Malaysia’s ex-PM Muhyiddin Yassin charged with corruption
Former leader faces trial on charges of money laundering and abuse of power over COVID-19 contracts.
Malaysia’s former Prime Minister Muhyiddin Yassin has been charged with abuse of power and money laundering in connection with the awarding of government contracts during the COVID-19 pandemic.
Muhyiddin, who led the country from March 2020 through the worst of the pandemic, pleaded not guilty to the six charges at a Kuala Lumpur court on Friday morning.
The charges were filed after Muhyiddin was questioned by investigators from Malaysia’s anti-corruption agency for a number of hours on Thursday over a government support programme that his government introduced to help building contractors during the coronavirus lockdown.
He faces four counts of abuse of power involving 232.5 million ringgit ($51.40 million), and two counts of money laundering involving 195 million ringgit.
Muhyiddin, whose ethnic Malay dominated Perikatan Nasional (PN) coalition lost a close-fought election to Anwar Ibrahim’s multi-ethnic rival in November, has previously called the investigation politically motivated.
He is the second former leader to face corruption charges after Najib Razak who was prime minister until May 2018 when his once dominant Barisan Nasional coalition under the United Malays National Organisation (UMNO) lost power for the first time amid popular revulsion over the multi-billion dollar scandal at state fund 1MDB.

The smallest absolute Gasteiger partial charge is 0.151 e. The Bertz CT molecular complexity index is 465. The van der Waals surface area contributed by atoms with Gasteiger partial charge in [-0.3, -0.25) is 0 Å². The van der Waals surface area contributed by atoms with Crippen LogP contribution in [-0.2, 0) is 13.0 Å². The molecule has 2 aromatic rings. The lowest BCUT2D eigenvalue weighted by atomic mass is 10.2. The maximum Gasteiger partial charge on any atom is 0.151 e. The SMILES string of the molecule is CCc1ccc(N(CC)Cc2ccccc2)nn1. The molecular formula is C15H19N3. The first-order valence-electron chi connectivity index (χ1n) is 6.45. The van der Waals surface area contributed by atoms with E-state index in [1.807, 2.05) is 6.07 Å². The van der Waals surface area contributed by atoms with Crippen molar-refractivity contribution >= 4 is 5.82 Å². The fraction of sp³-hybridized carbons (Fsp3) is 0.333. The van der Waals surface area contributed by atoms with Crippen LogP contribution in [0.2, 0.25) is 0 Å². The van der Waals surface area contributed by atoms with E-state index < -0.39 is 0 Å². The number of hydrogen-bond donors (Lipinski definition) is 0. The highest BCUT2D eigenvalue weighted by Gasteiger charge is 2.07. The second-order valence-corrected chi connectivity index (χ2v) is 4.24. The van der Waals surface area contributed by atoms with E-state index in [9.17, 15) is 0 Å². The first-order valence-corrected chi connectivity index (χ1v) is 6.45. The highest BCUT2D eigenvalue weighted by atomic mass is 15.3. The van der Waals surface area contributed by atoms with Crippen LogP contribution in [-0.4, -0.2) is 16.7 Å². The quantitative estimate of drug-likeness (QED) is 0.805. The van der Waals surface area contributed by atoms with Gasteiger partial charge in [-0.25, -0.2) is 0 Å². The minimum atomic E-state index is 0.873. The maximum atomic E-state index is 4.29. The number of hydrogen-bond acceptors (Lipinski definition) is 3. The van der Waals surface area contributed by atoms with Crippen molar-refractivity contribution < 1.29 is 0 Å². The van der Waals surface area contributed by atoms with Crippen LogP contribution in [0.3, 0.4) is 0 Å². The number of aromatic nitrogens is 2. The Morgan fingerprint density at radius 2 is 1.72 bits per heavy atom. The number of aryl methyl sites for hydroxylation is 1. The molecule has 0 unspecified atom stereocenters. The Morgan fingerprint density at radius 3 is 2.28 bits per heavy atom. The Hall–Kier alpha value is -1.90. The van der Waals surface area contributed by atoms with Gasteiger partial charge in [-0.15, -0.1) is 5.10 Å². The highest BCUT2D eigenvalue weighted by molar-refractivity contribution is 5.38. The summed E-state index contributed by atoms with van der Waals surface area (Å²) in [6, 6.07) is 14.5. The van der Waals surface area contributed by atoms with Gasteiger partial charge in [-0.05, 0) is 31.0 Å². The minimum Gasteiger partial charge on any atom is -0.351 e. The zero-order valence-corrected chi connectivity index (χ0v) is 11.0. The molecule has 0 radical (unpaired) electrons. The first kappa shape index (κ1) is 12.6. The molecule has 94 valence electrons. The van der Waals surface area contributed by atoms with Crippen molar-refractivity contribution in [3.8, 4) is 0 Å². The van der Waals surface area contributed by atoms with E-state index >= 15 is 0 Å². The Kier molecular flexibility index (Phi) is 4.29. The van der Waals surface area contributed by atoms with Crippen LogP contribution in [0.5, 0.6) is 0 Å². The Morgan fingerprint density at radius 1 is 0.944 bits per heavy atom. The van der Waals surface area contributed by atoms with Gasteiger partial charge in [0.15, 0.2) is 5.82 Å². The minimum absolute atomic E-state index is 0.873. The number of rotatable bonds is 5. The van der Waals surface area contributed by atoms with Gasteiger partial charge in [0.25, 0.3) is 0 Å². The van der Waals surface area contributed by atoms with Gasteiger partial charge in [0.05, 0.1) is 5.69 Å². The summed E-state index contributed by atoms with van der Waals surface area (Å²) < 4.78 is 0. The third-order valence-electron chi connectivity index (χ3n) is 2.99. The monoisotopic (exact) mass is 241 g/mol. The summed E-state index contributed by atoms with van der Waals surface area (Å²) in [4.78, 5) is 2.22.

Najib began a 12-year prison sentence on 1MDB-related charges last August after Malaysia’s top court dismissed his final appeal. He is also facing other a number of other cases related to alleged wrongdoing at the fund.
Muhyiddin, who was a long time member of UMNO before he quit over the 1MDB scandal, faces as many as 15 years in jail if found guilty of money laundering, up to 20 years for abuse of power as well as potentially hefty fines.
Dozens of people gathered at the court to show their support for Muhyiddin with some wearing bandanas emblazoned with the word ‘Abah’ (father), which was how Muhyiddin referred to himself during the pandemic. Senior colleagues from his Bersatu party were also at court.
Hamzah Zainuddin, the party’s secretary general and a former home minister, told reporters outside the court the charges amounted to “selective prosecution”.
The prosecution relates to allegations that the contractors paid money to Bersatu in exchange for projects.
“(Muhyiddin) is not involved at all,” Hamzah said. “Many people give funds to the party.”
On becoming prime minister, Anwar said he would review billions of dollars of government projects that were awarded during Muhyiddin’s administration, including COVID-19 relief programmes.
He says that he has not interfered in any corruption investigations involving Muhyiddin, leaving it to law enforcement agencies to handle.
Muhyiddin was granted bail of 2 million Malaysian ringgit ($442,674) by the judge and asked to surrender his passport.
Muhyiddin became Malaysian prime minister after an internal power struggle within the reformist coalition that came to power in May 2018.
He imposed a strict COVID-19 lockdown weeks after taking office and sought to impose a state of emergency amid questions over the true extent of his support in parliament.
Amid persistent jostling for power and a resurgence in COVID-19, he eventually resigned in August 2021 after 17 months in power to be replaced by UMNO’s Ismail Sabri Yaakob.
UMNO, led by Ahmad Zahid Hamidi, is now part of Anwar’s coalition although Zahid is himself on trial for corruption.